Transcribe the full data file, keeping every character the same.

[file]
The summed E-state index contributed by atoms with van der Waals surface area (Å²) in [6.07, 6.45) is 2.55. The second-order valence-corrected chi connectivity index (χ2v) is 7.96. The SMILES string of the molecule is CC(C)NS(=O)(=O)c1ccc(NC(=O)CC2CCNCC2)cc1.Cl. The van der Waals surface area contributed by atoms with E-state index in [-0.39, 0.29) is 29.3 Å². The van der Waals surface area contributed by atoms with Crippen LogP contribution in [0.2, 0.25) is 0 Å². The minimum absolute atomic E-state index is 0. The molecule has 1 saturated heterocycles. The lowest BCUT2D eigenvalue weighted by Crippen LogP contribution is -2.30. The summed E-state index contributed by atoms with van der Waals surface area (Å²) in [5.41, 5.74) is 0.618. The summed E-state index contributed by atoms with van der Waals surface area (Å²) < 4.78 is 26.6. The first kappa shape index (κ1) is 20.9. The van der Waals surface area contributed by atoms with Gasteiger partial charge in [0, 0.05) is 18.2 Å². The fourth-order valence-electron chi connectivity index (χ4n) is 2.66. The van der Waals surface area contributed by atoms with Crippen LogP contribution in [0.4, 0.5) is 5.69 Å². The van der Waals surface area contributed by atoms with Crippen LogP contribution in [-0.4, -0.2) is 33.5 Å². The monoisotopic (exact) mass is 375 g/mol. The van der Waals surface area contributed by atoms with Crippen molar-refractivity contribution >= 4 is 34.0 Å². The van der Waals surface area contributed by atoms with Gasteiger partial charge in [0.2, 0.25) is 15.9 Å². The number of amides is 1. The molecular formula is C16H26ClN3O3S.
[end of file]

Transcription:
The summed E-state index contributed by atoms with van der Waals surface area (Å²) in [6.07, 6.45) is 2.55. The second-order valence-corrected chi connectivity index (χ2v) is 7.96. The SMILES string of the molecule is CC(C)NS(=O)(=O)c1ccc(NC(=O)CC2CCNCC2)cc1.Cl. The van der Waals surface area contributed by atoms with E-state index in [-0.39, 0.29) is 29.3 Å². The van der Waals surface area contributed by atoms with Crippen LogP contribution in [0.2, 0.25) is 0 Å². The minimum absolute atomic E-state index is 0. The molecule has 1 saturated heterocycles. The lowest BCUT2D eigenvalue weighted by Crippen LogP contribution is -2.30. The summed E-state index contributed by atoms with van der Waals surface area (Å²) in [5.41, 5.74) is 0.618. The summed E-state index contributed by atoms with van der Waals surface area (Å²) < 4.78 is 26.6. The first kappa shape index (κ1) is 20.9. The van der Waals surface area contributed by atoms with Gasteiger partial charge in [0, 0.05) is 18.2 Å². The fourth-order valence-electron chi connectivity index (χ4n) is 2.66. The van der Waals surface area contributed by atoms with Crippen LogP contribution in [0.4, 0.5) is 5.69 Å². The van der Waals surface area contributed by atoms with Crippen LogP contribution in [-0.4, -0.2) is 33.5 Å². The monoisotopic (exact) mass is 375 g/mol. The van der Waals surface area contributed by atoms with Crippen molar-refractivity contribution >= 4 is 34.0 Å². The van der Waals surface area contributed by atoms with Gasteiger partial charge in [0.2, 0.25) is 15.9 Å². The number of amides is 1. The molecular formula is C16H26ClN3O3S.